Off Broadway Reviews
The latest entry in the somewhat new genre of September 11 comedy, Craig Wright's Recent Tragic Events, which just opened at Playwrights Horizons, is a far cry from the just-opened Omnium Gatherum. Aside from its distinctive lead performer (film star Heather Graham, making her New York stage debut), it's both more and less profound, and more and less than what's required to explore the dramatic underpinnings of such a, well, tragic event.
But where Omnium Gatherum gets social and political, Recent Tragic Events gets more personal and ephemeral. It's to Wright's creative credit that he chose to look at the event from the standpoint of the thousands or millions of tiny events that lead anyone to survive or die on that (or any) day, reducing the attacks on the World Trade Center and the Pentagon to some amorphous form of chance.
Wright demonstrates this, before the first act's principal action begins, with a coin toss; the stage manager (Kalimi A. Baxter), running the demonstration, assures us that the outcome will affect the way certain events play out or, perhaps, cause them not to happen at all. Thus, the first act, we're told, will be punctuated by chimes from the theater's sound system every time one character reaches a possible moment of transition. But the story is basically this: Andrew (Hamish Linklater) and Waverly (Graham) decide to spend their pre-arranged blind date at Waverly's apartment, because she has been unable to contact her twin sister Wendy, who lives in New York but had no reason to be near the World Trade Center when it was attacked.
The action is just about that sullen and routine, peppered with the false-alarm phone calls and accompanying histrionics, sobering realizations about September 11th's significance, and even some comic relief from the people down the hall (Ron and Nancy, played by Jess J. Perez and Colleen Werthmann). The show's comedy goes a bit more slapstick as everyone prepares for the arrival of author Joyce Carol Oates (related to Waverly and greatly admired by Andrew), detoured to Minneapolis after the attacks, and she arrives just as the first act ends.
The intermission of Recent Tragic Events is unavoidably uncomfortable, as the show is still an unknown quantity. Certain observations are possible - most of the performers (especially Graham) seem vacantly one-note about events, Michael John Garcés's direction tends to linger happily on the comic but seldom the serious, Adam Stockhausen's apartment set is charmingly modern - and they still apply through the rest of the play.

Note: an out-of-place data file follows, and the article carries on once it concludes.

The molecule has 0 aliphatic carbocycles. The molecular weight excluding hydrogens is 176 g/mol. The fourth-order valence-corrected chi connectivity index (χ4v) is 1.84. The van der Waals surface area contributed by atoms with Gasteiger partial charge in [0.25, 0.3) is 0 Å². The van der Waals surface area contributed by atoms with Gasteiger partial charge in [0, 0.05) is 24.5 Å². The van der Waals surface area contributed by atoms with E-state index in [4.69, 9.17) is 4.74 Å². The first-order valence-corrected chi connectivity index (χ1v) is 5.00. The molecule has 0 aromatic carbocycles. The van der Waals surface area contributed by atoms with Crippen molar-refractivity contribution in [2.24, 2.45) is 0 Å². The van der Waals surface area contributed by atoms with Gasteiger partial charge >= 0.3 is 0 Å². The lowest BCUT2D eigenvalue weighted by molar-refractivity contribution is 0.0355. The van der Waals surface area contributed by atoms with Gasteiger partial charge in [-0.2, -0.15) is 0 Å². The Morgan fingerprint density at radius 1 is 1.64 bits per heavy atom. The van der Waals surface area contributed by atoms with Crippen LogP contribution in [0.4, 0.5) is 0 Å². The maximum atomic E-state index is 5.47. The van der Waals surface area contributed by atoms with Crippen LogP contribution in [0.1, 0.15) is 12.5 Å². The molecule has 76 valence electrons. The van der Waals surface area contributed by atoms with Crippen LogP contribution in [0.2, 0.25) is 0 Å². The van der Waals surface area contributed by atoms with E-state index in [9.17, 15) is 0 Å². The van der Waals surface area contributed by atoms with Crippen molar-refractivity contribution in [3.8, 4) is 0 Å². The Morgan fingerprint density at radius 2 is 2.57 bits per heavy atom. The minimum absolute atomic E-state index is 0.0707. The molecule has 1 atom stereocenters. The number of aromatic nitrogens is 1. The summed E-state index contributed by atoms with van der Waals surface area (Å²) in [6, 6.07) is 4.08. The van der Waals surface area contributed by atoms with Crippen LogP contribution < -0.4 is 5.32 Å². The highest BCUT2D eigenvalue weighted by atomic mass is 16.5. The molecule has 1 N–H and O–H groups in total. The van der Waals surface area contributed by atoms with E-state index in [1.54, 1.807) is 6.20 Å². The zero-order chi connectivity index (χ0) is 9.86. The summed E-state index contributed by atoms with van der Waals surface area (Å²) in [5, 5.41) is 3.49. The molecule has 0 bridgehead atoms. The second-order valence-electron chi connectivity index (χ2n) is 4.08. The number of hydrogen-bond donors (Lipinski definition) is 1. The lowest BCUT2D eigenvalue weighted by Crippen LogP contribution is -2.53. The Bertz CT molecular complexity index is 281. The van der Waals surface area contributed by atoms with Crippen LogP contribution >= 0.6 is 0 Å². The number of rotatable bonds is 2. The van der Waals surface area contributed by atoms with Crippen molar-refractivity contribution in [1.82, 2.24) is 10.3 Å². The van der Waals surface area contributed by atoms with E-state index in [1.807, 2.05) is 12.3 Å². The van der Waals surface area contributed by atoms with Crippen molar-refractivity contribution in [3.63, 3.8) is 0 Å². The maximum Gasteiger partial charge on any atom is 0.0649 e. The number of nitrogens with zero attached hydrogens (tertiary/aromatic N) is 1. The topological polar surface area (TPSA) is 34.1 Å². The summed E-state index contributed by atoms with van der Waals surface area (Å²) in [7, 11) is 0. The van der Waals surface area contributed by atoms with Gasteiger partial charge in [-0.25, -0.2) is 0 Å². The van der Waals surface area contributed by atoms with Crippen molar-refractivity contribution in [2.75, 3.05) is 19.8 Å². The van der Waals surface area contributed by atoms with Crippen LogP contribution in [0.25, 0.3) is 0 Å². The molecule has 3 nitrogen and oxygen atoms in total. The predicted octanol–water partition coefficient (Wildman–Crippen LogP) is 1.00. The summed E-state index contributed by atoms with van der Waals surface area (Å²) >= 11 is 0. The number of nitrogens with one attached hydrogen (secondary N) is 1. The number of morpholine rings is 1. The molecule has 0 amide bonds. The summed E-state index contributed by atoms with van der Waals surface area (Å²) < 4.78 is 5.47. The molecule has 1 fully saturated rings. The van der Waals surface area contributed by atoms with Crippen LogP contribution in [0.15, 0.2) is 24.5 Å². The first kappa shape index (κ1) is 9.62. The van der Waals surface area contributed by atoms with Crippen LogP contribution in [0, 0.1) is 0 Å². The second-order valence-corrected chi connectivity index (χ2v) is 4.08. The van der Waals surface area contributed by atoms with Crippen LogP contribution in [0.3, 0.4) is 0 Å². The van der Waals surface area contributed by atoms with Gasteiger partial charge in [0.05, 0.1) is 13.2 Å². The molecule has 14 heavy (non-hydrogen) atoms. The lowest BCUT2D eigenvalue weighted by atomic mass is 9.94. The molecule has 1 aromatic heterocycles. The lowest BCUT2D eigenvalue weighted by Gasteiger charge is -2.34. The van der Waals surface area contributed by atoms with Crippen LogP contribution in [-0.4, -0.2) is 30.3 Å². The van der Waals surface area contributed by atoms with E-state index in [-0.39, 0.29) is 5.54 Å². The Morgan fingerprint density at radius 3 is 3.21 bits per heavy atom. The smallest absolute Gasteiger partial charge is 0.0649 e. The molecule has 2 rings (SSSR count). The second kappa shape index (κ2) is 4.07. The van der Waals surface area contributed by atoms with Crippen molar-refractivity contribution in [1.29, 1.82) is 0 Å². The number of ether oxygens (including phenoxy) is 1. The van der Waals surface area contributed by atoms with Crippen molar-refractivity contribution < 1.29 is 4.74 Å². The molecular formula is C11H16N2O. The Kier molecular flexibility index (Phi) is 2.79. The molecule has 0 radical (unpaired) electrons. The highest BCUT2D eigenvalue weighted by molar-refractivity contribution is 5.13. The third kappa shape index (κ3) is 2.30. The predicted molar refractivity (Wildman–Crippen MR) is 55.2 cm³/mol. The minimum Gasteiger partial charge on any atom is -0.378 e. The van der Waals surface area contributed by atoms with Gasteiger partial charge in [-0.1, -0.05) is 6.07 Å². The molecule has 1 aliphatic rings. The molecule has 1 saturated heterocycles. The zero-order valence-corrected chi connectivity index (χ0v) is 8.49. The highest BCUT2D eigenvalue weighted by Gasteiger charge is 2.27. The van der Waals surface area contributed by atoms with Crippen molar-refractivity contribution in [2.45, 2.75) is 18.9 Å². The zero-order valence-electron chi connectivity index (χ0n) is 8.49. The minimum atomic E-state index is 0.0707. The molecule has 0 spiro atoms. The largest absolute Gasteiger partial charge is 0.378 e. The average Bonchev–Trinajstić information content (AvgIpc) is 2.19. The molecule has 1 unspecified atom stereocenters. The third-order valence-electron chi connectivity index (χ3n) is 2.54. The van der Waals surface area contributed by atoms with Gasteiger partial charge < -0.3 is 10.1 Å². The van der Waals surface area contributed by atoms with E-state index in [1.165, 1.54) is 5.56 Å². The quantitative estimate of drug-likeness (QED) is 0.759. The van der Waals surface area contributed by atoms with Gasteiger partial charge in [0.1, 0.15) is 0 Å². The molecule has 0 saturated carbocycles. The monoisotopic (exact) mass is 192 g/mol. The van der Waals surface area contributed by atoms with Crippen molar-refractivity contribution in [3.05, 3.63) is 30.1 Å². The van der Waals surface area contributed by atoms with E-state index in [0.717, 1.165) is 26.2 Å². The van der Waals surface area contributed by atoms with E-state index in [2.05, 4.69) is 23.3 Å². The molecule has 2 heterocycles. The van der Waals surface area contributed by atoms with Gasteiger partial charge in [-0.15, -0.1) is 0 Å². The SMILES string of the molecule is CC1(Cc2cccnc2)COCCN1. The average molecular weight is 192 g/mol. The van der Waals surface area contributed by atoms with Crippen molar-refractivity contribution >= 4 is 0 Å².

What doesn't apply is Wright's first-act grip on reality and adherence to his own established conventions. If, in dictating characters' actions with a coin toss, Wright played only one of his cards in the first act, the second starts with a royal flush as it moves from the pedestrian to the bizarre and the highly theatrical. The second act takes the theme of chance dictating events and expands and fractures it, allowing the play to blossom into a poignant treatise on free will.
Wright does much better when he doesn't feel he has to play games with the audience; the honesty of the second act, as the characters really delve deep into their own cosmic vulnerability, comes more readily to him than the first's strained comedy. Oates's analysis of loss and freewill as related to September 11, for example, is one of the most powerful I've yet heard. That the audience was almost completely still during this monologue is one thing, but that Oates was being portrayed by a sock puppet on Werthmann's hand is something else entirely.
But the puppet is hardly a gimmick; it's as essential to the show's overall theme as September 11 itself. Wright demands to know what we control and what we don't. In what ways are we all puppets playing the game of forces we don't understand? And what assurances do we have that, when we declare as so many did about September 11, that life feels like a movie (or a play), that's not exactly what it is?
Wright is devoted to asking those questions, and when he turns his introspective gaze toward the audience, his show can be intensely moving and thrilling. Well, the second act at least. The first act depicts a play Wright had no intention of writing, and it shows. But taken as a whole, Recent Tragic Events is anything but tragic. It's cathartic.